The recent compositions of Mr. Verdi afford a remarkable example of what might be called the "Art of Sinking in Music." Each of the last four or five operas he has given to the world has been considered inferior to that immediately preceding it, and it now becomes a matter for anxious consideration what we are to expect in his next lyrical production, should he continue in this manner. It can hardly be anything better than a series of brilliant and somewhat noisy quadrilles, polkas, and waltzes, for ponderous orchestra, with weak vocal accompaniments. Indeed, while listening to the Traviata one's first thought is - what a beautiful writer of quadrilles was lost to the world when Mr. Verdi devoted himself to the manufacture of operas. That the Traviata is more deficient in science and imagination than anything he has previously written cannot be denied.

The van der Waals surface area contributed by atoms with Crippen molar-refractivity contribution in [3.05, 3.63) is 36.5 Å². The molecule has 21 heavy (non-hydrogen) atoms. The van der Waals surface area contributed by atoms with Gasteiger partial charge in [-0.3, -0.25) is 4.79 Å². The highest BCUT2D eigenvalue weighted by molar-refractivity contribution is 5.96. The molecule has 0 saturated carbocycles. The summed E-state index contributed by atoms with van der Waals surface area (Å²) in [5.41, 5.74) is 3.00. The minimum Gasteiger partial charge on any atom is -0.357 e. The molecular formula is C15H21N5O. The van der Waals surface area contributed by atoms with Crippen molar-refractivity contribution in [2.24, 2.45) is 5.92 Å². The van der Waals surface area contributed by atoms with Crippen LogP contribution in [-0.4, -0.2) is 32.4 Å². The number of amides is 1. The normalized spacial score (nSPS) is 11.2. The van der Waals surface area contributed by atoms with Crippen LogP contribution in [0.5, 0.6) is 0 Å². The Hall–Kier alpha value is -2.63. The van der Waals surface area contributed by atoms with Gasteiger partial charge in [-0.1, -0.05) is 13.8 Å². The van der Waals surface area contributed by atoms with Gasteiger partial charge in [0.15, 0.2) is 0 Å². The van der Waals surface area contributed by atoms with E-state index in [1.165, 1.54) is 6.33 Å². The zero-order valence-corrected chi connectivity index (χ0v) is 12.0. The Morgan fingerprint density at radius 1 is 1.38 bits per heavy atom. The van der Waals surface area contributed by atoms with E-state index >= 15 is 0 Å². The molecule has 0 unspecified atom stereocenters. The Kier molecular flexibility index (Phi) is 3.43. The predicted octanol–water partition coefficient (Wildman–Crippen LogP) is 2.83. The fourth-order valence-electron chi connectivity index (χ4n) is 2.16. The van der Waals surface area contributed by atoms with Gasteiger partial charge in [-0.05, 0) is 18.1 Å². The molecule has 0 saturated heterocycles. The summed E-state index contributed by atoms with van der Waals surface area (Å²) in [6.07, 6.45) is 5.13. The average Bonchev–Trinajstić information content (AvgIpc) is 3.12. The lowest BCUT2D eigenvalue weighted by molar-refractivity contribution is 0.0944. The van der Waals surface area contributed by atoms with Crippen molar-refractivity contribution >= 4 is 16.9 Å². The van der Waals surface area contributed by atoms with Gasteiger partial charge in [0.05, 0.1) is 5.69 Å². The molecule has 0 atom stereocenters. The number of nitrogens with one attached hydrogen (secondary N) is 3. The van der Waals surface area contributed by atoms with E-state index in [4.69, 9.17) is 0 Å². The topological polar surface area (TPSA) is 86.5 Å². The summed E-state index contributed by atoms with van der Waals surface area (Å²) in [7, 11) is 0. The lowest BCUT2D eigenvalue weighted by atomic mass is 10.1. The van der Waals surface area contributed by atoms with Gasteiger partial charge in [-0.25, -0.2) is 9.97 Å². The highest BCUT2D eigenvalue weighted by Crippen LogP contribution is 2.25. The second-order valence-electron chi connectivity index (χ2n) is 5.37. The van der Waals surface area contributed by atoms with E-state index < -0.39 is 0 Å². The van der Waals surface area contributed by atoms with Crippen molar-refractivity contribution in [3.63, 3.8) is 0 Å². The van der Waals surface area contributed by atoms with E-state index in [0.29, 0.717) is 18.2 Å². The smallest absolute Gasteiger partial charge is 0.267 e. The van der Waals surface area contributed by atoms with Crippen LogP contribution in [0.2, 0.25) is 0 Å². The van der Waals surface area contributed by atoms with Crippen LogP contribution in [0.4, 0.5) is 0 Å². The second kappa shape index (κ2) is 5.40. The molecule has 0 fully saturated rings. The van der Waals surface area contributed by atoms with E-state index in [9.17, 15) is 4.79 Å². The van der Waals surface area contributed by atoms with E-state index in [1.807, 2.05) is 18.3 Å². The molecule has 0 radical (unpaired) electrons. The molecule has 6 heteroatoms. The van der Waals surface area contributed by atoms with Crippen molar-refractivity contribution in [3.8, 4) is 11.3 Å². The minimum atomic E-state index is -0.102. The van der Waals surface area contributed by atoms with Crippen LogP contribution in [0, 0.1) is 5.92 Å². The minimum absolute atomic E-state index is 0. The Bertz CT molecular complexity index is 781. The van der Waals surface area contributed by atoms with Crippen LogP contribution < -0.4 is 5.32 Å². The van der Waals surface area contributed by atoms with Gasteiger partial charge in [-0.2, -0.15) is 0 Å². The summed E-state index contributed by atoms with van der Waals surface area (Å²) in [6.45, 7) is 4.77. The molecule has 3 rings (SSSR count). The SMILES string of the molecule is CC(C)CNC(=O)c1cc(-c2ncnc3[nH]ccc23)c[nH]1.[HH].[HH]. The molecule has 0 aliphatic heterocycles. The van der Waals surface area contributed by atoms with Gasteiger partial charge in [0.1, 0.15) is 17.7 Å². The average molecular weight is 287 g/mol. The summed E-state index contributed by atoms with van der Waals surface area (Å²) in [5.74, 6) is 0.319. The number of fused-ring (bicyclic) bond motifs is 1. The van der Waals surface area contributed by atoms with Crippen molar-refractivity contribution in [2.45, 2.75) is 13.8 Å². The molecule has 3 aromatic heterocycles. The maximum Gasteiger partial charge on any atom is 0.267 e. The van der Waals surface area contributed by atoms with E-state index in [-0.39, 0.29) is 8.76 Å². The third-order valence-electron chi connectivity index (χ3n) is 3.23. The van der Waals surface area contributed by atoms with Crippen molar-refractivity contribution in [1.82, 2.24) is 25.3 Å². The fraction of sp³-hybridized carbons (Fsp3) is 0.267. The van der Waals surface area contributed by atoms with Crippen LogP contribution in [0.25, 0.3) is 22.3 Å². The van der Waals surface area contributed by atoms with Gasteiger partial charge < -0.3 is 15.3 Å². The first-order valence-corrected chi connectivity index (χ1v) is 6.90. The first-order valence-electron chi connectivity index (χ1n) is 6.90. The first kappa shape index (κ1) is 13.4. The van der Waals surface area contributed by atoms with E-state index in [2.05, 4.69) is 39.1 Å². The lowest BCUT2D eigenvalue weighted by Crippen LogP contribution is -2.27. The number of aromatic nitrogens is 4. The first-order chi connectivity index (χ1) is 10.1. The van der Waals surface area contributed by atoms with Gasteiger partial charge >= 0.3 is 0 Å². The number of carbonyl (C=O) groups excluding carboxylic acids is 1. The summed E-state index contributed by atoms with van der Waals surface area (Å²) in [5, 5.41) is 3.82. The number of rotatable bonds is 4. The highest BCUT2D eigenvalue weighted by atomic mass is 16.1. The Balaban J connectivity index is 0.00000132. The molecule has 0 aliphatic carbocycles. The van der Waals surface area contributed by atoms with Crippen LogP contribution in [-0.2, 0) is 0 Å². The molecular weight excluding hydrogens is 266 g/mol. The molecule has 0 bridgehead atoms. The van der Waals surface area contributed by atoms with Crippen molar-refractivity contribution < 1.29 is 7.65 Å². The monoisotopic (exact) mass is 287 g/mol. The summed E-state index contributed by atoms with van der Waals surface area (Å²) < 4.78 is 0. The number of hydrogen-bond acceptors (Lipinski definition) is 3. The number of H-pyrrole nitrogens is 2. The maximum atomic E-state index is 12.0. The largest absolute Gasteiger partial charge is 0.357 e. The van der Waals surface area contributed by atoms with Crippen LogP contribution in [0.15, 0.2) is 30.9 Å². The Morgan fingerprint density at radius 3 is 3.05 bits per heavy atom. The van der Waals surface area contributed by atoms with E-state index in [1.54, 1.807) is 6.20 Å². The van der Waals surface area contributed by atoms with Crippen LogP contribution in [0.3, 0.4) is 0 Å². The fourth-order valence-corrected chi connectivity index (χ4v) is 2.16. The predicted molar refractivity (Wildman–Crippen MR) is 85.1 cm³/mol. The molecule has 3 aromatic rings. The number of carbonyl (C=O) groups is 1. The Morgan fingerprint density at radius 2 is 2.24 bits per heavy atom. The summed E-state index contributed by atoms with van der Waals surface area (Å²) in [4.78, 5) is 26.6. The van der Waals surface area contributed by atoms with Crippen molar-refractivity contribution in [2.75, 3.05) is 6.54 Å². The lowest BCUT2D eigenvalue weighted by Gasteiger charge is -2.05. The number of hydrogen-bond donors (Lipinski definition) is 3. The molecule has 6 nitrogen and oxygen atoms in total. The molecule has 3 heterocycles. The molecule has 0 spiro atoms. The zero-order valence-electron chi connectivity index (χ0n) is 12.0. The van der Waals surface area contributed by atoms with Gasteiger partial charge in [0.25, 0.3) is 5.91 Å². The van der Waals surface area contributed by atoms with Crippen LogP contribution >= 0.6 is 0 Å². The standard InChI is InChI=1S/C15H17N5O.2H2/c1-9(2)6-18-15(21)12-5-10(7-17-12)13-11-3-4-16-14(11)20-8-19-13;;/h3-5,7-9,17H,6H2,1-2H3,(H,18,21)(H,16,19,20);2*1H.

The Courier. June 1857.